This is a real issue. As Nashville continues to rise, it will begin to become more of an issue when businesses decide on whether or not to come to the city. The city has been very fortunate to have a state government that is willing to grow and be pro-business. When voters turn down LRT and support other non progressive initiatives, it draws a picture that is not very good for its image. Looking at other cities like Atlanta and St. Louis (though larger Nashville needs to look forward if they want the MSA to hit 3 million by 2040) that have rapid transit from the airport to main tourist and financial district it seems so much easier to swoop in town for a concert, game or meeting. In my opinion, rapid transit is part of what makes a city a city.
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Old 03-16-2020, 05:22 PM
 
Location: Putnam County, TN
1,058 posts, read 304,279 times
Reputation: 715
Quote:
Originally Posted by mjtinmemphis View Post
This is a real issue. As Nashville continues to rise, it will begin to become more of an issue when businesses decide on whether or not to come to the city. The city has been very fortunate to have a state government that is willing to grow and be pro-business. When voters turn down LRT and support other non progressive initiatives, it draws a picture that is not very good for its image. Looking at other cities like Atlanta and St. Louis (though larger Nashville needs to look forward if they want the MSA to hit 3 million by 2040) that have rapid transit from the airport to main tourist and financial district it seems so much easier to swoop in town for a concert, game or meeting. In my opinion, rapid transit is part of what makes a city a city.
I disagree on it being what makes a city a city, a major city a major city or even a colossal city a colossal city. But it's definitely enough to make the difference between a good city and a bad one, and I do agree that Nashville/Murfreesboro needs to wake up and stop turning down transit proposals.

Just buses and really good freeway systems aren't enough for multi-million metro areas. They need more passenger rails like the ones to Clarksville, as well as between Nashville/Murfreesboro to Chattanooga and Atlanta. They also need to add streetcars connecting downtown Nashville, the airport, Antioch, La Vergne, Smyrna, Old Fort and downtown Murfreesboro.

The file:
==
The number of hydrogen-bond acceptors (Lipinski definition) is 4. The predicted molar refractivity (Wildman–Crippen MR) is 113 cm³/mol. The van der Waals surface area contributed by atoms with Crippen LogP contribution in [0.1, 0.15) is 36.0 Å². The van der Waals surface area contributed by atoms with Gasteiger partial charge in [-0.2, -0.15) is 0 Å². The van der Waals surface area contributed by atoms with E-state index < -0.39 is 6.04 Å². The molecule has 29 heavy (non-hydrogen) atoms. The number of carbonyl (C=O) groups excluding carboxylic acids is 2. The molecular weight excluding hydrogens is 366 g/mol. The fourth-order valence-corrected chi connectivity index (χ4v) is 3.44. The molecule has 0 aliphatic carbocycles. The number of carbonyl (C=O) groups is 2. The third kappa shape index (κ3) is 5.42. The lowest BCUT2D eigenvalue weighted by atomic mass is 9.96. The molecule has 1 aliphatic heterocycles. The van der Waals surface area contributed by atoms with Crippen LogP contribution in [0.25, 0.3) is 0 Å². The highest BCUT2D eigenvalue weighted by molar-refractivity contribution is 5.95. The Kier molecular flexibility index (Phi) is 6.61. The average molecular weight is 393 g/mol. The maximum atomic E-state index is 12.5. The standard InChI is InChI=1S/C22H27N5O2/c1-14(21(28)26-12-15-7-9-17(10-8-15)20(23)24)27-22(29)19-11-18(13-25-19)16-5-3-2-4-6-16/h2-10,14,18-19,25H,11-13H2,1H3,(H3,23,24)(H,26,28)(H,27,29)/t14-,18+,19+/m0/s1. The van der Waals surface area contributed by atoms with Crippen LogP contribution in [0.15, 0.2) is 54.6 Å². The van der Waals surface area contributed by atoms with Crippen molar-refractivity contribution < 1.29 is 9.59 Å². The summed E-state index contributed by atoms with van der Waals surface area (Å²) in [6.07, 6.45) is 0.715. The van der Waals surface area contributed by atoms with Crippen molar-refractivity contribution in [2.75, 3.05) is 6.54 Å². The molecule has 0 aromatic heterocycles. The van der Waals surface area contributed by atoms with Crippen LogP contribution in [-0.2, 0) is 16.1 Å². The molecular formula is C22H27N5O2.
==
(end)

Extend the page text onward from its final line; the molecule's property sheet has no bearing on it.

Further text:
We definitely need more mixed use and high-density development, too. Hopefully the mixed-use project proposed for downtown Murfreesboro goes through without being scaled down. And hopefully they build more high-rises and create smaller zones in Murfreesboro and further out in Davidson County, too.

Mass transit, high density development and mixed use development, in combination, are ultimately the key to reducing traffic nightmares and unnecessary carbon emissions.
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Old 03-16-2020, 06:44 PM
 
Location: Nashville, TN -
7,745 posts, read 3,925,223 times
Reputation: 8986
Quote:
Originally Posted by mjtinmemphis View Post
This is a real issue. As Nashville continues to rise, it will begin to become more of an issue when businesses decide on whether or not to come to the city. The city has been very fortunate to have a state government that is willing to grow and be pro-business. When voters turn down LRT and support other non progressive initiatives, it draws a picture that is not very good for its image. Looking at other cities like Atlanta and St. Louis (though larger Nashville needs to look forward if they want the MSA to hit 3 million by 2040) that have rapid transit from the airport to main tourist and financial district it seems so much easier to swoop in town for a concert, game or meeting. In my opinion, rapid transit is part of what makes a city a city.
Absolutely. Or, rapid transit is at least what helps make a great city a great city. A city simply cannot be great, let alone "world class," without it.
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Old 03-24-2020, 09:25 AM
 
794 posts, read 1,726,723 times